Recent rain means summer weeds are flourishing and researchers from the Graham Centre for Agricultural Innovation say careful management and correct identification are crucial to tackling the problem in fallow paddocks.
Charles Sturt University (CSU) Professor Leslie Weston and Dr William Brown’s research through the Graham Centre focuses on weed and crop management.
“Fleabane, panic grasses including hairy panic and witchgrass, windmill grass, wild melons and feathertop Rhodes grass are important summer fallow weeds encountered across southern Australia.
“They cost producers considerable amounts of money in control, reduce soil moisture and impact on livestock health,” Professor Weston said.
Dr Brown said summer rainfall allows for the germination and spread of warm season weedy species.
“The shift to no-tillage cropping systems and stubble retention in fallow can result in greater soil moisture throughout warm summer months, facilitating weed growth,” Dr Brown said.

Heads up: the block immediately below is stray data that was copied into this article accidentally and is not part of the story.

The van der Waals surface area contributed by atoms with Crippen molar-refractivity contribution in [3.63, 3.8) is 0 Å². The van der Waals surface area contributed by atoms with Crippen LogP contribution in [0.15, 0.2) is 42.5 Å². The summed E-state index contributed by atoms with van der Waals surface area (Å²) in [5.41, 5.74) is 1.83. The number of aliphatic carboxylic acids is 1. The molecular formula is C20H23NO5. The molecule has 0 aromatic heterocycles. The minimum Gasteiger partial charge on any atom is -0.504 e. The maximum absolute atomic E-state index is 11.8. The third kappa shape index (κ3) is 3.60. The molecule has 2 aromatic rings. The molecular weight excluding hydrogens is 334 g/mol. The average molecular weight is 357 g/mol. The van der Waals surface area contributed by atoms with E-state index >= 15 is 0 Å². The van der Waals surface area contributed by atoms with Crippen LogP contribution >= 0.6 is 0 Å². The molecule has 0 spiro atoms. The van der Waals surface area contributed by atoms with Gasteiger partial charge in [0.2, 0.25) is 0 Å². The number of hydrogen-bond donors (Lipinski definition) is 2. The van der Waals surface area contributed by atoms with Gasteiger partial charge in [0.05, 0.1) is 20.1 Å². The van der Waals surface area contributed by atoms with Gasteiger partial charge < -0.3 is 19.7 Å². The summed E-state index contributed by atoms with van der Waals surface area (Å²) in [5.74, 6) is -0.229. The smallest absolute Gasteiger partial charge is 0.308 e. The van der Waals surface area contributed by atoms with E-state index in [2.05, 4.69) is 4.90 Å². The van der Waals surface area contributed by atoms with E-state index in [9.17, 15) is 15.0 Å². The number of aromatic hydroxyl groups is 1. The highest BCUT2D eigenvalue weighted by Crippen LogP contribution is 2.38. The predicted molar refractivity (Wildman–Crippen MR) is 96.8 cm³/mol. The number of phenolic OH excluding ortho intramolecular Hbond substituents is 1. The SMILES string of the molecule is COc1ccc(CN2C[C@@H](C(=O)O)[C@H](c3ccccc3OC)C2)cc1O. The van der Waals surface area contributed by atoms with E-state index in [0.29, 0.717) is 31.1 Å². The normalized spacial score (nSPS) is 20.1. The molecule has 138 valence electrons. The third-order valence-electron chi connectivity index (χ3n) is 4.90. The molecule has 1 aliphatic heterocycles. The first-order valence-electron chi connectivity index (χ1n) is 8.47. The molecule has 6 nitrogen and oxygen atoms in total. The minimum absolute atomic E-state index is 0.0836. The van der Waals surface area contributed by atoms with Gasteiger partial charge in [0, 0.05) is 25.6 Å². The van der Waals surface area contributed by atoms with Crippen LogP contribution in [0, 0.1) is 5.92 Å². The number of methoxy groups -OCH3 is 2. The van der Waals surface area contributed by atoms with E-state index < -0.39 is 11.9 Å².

“The reduction in use of grazing livestock in crop paddocks to remove summer fallow weeds has also increased need for use of herbicides for summer weed management.
“Some summer weeds are either tolerant or even resistant to the use of systemic herbicides such as glyphosate and contact herbicides such as diquat or paraquat so careful management coupled with correct identification is important to limiting the spread of these summer weeds.”
The researchers said reducing the seed bank now will have an impact on the weed burden in coming years.
“A combination of integrated weed management (IWM) practices and timely chemical control strategies will result in reductions of summer fallow weeds and also reduce inputs into the weed seed bank over time,” Professor Weston said.
- The Graham Centre is a research alliance between Charles Sturt University (CSU) and the NSW Department of Primary Industries (DPI)